Repair, Conservation and Interpretation of the Medieval Lennel Kirk

Artist impression of what the Lennel Church would have looked like in 1300


1. Coldstream’s Heritage Ltd – Community Interest Company using this website.

The society has been a great supporter and probably the catalyst for the project mentioned in the title. The society was responsible for all the transcribing and photographing of kirk yard headstones into another part of this website. This was an enormous task followed by finding out more about the people buried there, which is ongoing. During this lengthy exercise, led by Trevor Swan, it became clear that the ruinous Lennel kirk was an eyesore and potentially dangerous. The community interest company is abbreviated as CHL and Trevor became a director as well as Gerald Tait and Will Murray. All three are still members of the history society.

2.  Has the project been successful?


The site is now safe, the walls and their stonework are conserved, the kirk has an owner (us, CHL) and a future, medieval Norman stonework has been confirmed, romanesque mortar is in some walls, memorials of eminent people are stabilised and there are post-reformation memorials. Previously we knew from a landslide and archaeological review by GUARD Archaeology in 2011 that burials in the old kirkyard date back to the late 15th century. We now know more about the era of ‘body-snatching’ and the history of Lennel village, the Lendon Hand Bel, and the context of the 12th century church in the Catholic Order and its relations with Coldstream Priory, other abbeys, nunneries and churches.

We therefore think that this project has been a success, conserving a listed B building and being the catalyst for better maintenance of the old kirkyard. For example, the old kirkyard grass is only cut once a year by the Council and are developing a plan to improve this situation and help the Council.

3. We are most grateful to our grant funders and donors 

The project has been funded by:-

The National Lottery – the Heritage Lottery Fund

Historic Environment Scotland

Fallago Environmental Fund

Scottish Landfill Communities Fund (SLCF)…..through the excellent endeavours of a charity BCCF Environmental and Scottish Borders Council

Donations from Douglas and Angus Estates, Lennel Estates, this History Society and the Flodden 1513 Club.

The Headley Trust donation was not required to directly fund the project but the trust is happy that it’s £5k can be used by the CHL for ongoing maintenance of the site etc.

NB: A few supporters have asked how the SLCF works. So, here is an outline:-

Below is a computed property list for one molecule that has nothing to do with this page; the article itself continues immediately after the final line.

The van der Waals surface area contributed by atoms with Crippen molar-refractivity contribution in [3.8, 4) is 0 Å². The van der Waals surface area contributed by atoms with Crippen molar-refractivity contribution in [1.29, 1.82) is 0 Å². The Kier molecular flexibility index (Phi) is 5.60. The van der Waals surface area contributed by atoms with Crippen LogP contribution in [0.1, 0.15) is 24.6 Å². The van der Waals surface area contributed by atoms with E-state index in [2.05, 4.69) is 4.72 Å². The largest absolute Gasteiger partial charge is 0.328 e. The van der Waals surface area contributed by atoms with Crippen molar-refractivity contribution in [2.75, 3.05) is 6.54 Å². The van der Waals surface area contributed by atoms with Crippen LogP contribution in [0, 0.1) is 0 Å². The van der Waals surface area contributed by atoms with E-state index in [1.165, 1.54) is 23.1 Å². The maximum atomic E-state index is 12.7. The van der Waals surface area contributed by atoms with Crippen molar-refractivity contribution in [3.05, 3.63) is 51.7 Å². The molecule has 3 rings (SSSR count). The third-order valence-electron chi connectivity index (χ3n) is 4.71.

The money is that portion of Landfill Tax that Landfill Operators (SBC in this case) can donate to environmental projects in lieu of handing it over to Revenue Scotland.  This is carried out under the Scottish Landfill Communities Fund (SLCF) scheme but must be handled by an Approved Body (BCCF Environmental) that actually does all the work and the whole is overseen by SEPA who regulate the scheme.  SBC only gets 90% credit for its donation so makes up the balance from its own resources.  In essence, Revenue Scotland contributes 90% and SBC 10% of the awards received.

Gerald Tait, Trevor Swan and Will Murray, the Directors of CHL, are delighted with the help and support of others on the project team, Caroline Douglas-Home, John Elliot and Leah Tait. Without their support, there would have been problems and delays.

Enormous thanks are also extended the archaeology and research volunteers, too many to mention here.

4.  A kirk yard tells the story of a community

It has become abundantly clear that a kirk yard and local kirk tell the history of a local community. Research is ongoing into the people buried in the old Lennel kirk yard and in the headstone transcriptions part of this website, you will find ongoing details.

5. Upcoming events

None in particular other than the next coffee morning in January 2019 to help pay for insurance and bank charges. However, the delivery of 2 information booklets is ongoing.

6. Highly Commended in Scottish Heritage Angel Awards

On 16th October 2017, CHL received this award, after stiff competition, in Category D (Best Repair, Conservation and Interpretation of a Historic Building).


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